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Under The Martinborough Stars

November 11, 2019 November 2019 No Comments

I was at a local school’s stargazing event recently when a lady came up to me and said those dreaded words, “I saw something weird in the sky last night, what was it?”

My first thought was “Venus!” Most of the time when people see something odd in the sky, it’s Venus. It is one of the two innermost planets and appears brightly around dusk and dawn. We only see it if we look towards the Sun, as its orbit is smaller than ours so only appears as we spin into sunset or sunrise.

However, this was a problem as Venus was visible in the morning and not the evening.

Probing further, she described the objects as high in the sky, near the Milky Way and looked like two ‘commas’ in the sky.  “Ah ha!” I thought, I knew exactly what she was describing. The two satellite galaxies, the Magellanic clouds / Te Reporepo.

The Magellanic Clouds are two fuzzy cloud like objects close to the Southern Cross / Te Punga. They occur near the Southern Celestial Pole so they are seen all year round. They never set if you’re looking up in Aotearoa / New Zealand.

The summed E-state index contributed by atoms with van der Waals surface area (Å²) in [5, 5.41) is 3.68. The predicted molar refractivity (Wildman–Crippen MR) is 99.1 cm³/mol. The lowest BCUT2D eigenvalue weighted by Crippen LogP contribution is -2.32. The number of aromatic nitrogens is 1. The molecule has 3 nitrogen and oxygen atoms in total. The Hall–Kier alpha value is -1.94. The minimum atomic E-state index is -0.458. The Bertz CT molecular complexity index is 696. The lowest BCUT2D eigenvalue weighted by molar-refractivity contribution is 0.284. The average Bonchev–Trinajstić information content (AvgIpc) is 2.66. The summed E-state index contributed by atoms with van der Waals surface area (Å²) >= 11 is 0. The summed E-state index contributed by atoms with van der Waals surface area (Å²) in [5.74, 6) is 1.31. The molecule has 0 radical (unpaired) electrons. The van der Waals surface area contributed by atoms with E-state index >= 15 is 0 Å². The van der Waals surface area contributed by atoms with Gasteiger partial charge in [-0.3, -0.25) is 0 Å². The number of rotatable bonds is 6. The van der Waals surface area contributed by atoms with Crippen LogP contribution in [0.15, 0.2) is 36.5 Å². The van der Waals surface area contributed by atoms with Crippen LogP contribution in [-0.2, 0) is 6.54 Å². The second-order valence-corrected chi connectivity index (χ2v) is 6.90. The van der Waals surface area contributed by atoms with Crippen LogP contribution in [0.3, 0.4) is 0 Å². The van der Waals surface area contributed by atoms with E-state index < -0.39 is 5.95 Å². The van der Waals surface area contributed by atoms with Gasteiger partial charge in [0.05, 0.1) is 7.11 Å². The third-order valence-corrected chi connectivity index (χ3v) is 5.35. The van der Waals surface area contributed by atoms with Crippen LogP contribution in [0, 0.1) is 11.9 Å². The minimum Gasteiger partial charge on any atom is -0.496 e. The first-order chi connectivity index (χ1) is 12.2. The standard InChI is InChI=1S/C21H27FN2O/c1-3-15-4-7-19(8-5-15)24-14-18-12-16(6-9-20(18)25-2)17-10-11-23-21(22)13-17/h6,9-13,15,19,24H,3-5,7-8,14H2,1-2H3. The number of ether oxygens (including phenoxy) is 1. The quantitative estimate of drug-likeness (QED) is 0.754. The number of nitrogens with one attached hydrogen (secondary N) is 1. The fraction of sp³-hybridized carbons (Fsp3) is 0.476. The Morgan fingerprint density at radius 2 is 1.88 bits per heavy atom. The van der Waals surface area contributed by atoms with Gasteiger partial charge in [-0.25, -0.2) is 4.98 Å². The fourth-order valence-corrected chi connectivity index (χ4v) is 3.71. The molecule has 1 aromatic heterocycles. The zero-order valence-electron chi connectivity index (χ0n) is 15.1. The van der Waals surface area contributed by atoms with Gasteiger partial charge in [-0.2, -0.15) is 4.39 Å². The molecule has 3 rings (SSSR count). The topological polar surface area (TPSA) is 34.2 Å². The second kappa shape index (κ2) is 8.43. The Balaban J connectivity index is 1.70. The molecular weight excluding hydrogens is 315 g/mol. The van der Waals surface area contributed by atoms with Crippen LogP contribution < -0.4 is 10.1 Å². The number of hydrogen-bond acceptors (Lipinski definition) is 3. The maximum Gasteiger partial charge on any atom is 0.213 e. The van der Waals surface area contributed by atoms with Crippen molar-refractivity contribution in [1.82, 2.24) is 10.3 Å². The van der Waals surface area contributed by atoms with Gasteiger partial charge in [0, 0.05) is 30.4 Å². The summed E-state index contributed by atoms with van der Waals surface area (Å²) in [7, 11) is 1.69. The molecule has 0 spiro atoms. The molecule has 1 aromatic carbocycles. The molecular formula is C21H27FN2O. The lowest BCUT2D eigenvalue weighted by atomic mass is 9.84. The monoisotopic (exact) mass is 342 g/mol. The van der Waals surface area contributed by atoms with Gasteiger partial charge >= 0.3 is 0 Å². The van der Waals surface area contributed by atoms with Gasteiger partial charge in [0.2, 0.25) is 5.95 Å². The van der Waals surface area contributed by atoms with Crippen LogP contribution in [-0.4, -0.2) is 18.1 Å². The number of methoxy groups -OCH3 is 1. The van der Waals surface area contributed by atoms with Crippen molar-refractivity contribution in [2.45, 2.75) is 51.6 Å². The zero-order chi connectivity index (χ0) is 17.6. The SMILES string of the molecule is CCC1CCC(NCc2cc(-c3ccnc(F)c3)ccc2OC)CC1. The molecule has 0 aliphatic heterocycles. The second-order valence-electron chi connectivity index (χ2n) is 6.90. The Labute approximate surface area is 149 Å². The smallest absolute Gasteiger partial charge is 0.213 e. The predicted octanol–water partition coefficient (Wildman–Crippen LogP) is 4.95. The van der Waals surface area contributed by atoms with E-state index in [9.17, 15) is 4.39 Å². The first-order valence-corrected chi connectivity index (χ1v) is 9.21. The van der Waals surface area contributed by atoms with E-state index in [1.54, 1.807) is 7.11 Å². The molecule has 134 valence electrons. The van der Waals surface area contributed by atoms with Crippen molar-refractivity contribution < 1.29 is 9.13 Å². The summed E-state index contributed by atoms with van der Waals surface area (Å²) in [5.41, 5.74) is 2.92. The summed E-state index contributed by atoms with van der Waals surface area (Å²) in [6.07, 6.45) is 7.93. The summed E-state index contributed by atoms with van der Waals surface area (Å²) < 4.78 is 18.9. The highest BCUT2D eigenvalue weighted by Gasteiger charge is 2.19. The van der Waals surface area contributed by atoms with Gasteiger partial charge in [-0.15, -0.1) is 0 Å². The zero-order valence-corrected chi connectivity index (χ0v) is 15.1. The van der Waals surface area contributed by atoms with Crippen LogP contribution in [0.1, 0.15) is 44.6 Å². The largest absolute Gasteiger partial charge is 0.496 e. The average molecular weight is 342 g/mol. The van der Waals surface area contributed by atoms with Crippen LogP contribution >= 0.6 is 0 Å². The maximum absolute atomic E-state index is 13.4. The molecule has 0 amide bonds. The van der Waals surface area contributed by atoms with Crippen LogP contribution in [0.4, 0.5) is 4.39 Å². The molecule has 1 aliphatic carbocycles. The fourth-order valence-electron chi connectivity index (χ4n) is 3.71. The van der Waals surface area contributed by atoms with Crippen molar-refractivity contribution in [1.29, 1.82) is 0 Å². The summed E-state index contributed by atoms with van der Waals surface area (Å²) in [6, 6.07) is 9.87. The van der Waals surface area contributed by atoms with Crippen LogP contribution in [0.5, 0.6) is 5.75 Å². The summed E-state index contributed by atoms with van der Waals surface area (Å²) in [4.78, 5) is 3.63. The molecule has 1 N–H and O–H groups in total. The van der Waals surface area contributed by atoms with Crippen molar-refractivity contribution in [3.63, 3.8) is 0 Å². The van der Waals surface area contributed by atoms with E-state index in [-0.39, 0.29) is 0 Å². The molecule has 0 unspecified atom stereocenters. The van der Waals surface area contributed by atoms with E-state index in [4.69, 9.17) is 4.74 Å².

They are named after Magellan, the Portuguese explorer who circumnavigated the world in the early 1500s. Of course, these galaxies were known by cultures in the Southern Hemisphere before then but came to be known as the Magellanic Clouds after he arrived home.

The two galaxies are satellites of our own home galaxy the Milky Way. We aren’t exactly sure if they are remnants of a previous collision with each other and moving away, or if they will crash into our galaxy in the future. There are still so many mysteries in astronomy to be solved.

Astronomers are particularly excellent at naming deep sky objects. These galaxies are called the Large Magellanic Cloud (LMC) and the Small Magellanic Cloud (SMC). I don’t think anyone needs any help working out which is which. (see the picture, can you work it out?)

The LMC is 160,000 light years away while the SMC is 200,000 light years away. Remember, one light year is how far light can travel in one Earth Year; approx. 9.5 trillion kilometres. So, these galaxies are a huge distance away.

The Magellanic Clouds are always stunning to look at. If you have access to a darkish site on a moonless night, head outside and look up. You can find them near the Southern Cross.

Even better, go and find your old binoculars, dust them off and look up. The LMC has a gorgeous nebula in it called the Tarantula Nebula. Again, deep sky objects have obvious names so you can easily work out what shape this is meant to resemble. 

Keep looking up, you never know what you might discover. But if you do see something odd in the sky, keep calm, it’s likely Venus.

Becky Bateman runs Under The Stars, a nomadic stargazing service and is the winner of the Emerging Wairarapa Business Award 2019

 

Photo caption: The Magellanic Clouds Photo: Matt Balkham

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